10 Misconceptions about Evolution


(system) #1
One of the difficulties people have with coming to accept the science of evolution is that they have absorbed incorrect or only partially correct information.
This is a companion discussion topic for the original entry at https://biologos.org/blogs/jim-stump-faith-and-science-seeking-understanding/10-misconceptions-about-evolution

(Gregory) #2

Misconception #11: Evolutionary theories are limited and exclusive to the natural-physical sciences.

People who hold this view categorically block out from their ‘science and faith’ conversation many disciplines in today’s universities that actively apply ‘evolutionary’ language and themes. The considerable discourses of sociocultural evolution, evolutionary economics, technological evolution, Darwinian literary studies, sociobiology, evolutionary psychology* and evolutionary philosophy are left silent as if they don’t matter or are just best ignored.

Thus, Malthus’ and Spencer’s ‘evolutionary’ theories are overlooked, while Darwin’s are over-hyped. Dobzhansky’s and Fisher’s views are treated peripherally on the topic of ‘science and religion/faith’, while Lewis H. Morgan, Edward B. Tylor, William G. Sumner, John Dewey, Julian Huxley, Joseph Schumpeter, V. Gordon Child, Talcott Parsons, Julian Steward, Leslie White, Elman Service and Donald T. Campbell are ‘not even peripheral’. One shouldn’t expect any treatment of Gerhard Lenski’s, Boyd and Richerson’s, Stephen Sanderson’s, Tooby and Cosmides’, Steven Pinker’s, Geoffrey Hogdson’s, Elliot Sober’s, Jared Diamond’s, Alex Mesoudi’s or Francis Heylighen’s current ‘evolutionistic’ work at BioLogos anytime soon; after all, they merely deal with ‘human evolution’ in their work. :wink:

The term ‘evolutionary epistemology’ shows ‘No results were found’ in the BioLogos search, whereas it is a major theme in science, philosophy and theology/worldview discourse. And it connects readily with ‘cognitive evolution’, also a topic not on BioLogos’ intellectual radar. How far will (physical) anthropology, biology, chemistry, physics, astronomy and cosmology by themselves without any ‘humanistic’ discussion get BioLogos in promoting evolutionary creationISM primarily to evangelical Christian USAmericans?

BioLogos’ view of ‘science’ appears to be naturalistic rather than (religiously) humanistic; meaning that the only sciences it focuses on are ‘natural-physical sciences’ (with the possible exception of James Kidder’s anthropology, though his approach to anthropology seems to be strictly natural-physical too), with an extraordinarily heavy concentration on biology & genetics. Thus, the gigantic personal questions of human change, meaning and purpose are left out of the conversation…that is, until theology enters, almost entirely without reference to anthropology, psychology, sociology, economics, politics, philosophy, philology, etc.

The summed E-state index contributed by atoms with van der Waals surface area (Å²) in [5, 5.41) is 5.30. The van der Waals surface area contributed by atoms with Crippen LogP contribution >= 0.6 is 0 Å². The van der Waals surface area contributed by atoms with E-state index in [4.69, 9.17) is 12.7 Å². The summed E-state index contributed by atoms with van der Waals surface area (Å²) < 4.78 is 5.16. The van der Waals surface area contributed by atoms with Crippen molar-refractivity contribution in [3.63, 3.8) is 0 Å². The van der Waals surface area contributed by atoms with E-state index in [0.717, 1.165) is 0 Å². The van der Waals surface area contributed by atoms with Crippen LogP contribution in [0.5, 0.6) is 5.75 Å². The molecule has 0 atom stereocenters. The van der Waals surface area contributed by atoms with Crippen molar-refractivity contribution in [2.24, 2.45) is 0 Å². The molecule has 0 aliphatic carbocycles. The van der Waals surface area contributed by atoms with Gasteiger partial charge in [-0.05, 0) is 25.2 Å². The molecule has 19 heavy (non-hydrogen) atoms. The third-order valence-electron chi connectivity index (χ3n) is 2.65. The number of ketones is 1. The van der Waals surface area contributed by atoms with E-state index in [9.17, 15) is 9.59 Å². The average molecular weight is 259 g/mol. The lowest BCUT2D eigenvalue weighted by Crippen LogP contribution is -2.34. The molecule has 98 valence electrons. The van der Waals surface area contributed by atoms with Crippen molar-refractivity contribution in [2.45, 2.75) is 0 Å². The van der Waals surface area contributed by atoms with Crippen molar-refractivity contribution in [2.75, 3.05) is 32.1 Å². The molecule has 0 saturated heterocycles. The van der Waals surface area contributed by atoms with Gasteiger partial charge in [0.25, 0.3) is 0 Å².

Misconception #11 restated: no other varieties of ‘evolution’ (change-over-time) than what natural-physical scientists study matter very much for the conversation involving ‘science and faith’.

Perhaps BioLogos will eventually help clear up this misconception.

Misconception #12: Some people mistakenly think that ‘evolution’ is a single, unified, coherent science; that there is a plainly identifiable field of study called “the science of evolution”.

At the Pontifical Academy of Sciences in 1996, Pope John Paul II expressed the misconception this way, saying “rather than the theory of evolution, we should speak of several theories of evolution”. http://www.firstthings.com/article/1997/03/004-theories-of-evolution It may just take time for some peoples’ communicative language in science, philosophy and theology/worldview discourse to catch up.

*some attempt seems to now be made to Christianise eVo psych through the BioLogos grants program, but results when presented here previously were highly questionable


(Patrick ) #3

Thank you for the link to the video for Misconception #4 - No new information can be added. The video explains it nicely for a genome. I studied information theory as it relates to communication systems but couldn’t figure out how to relate the laws of information theory for communication codes translated to genetic codes. The video explained the biology well without the need for the complex math of information theory entropy.


(Martin LaBar) #4

Thanks for the post. You did a good job with the Misconceptions.

For what it’s worth, I wrote a post, some time ago, related to Misconception 9, namely “I just READ Genesis 1 - but you INTERPRET it,” which may be of interest to those who read your post. It actually concerns more of Genesis than Genesis 1. It is an attempt to respectfully respond to those who say that they take the first part of Genesis for what it plainly says.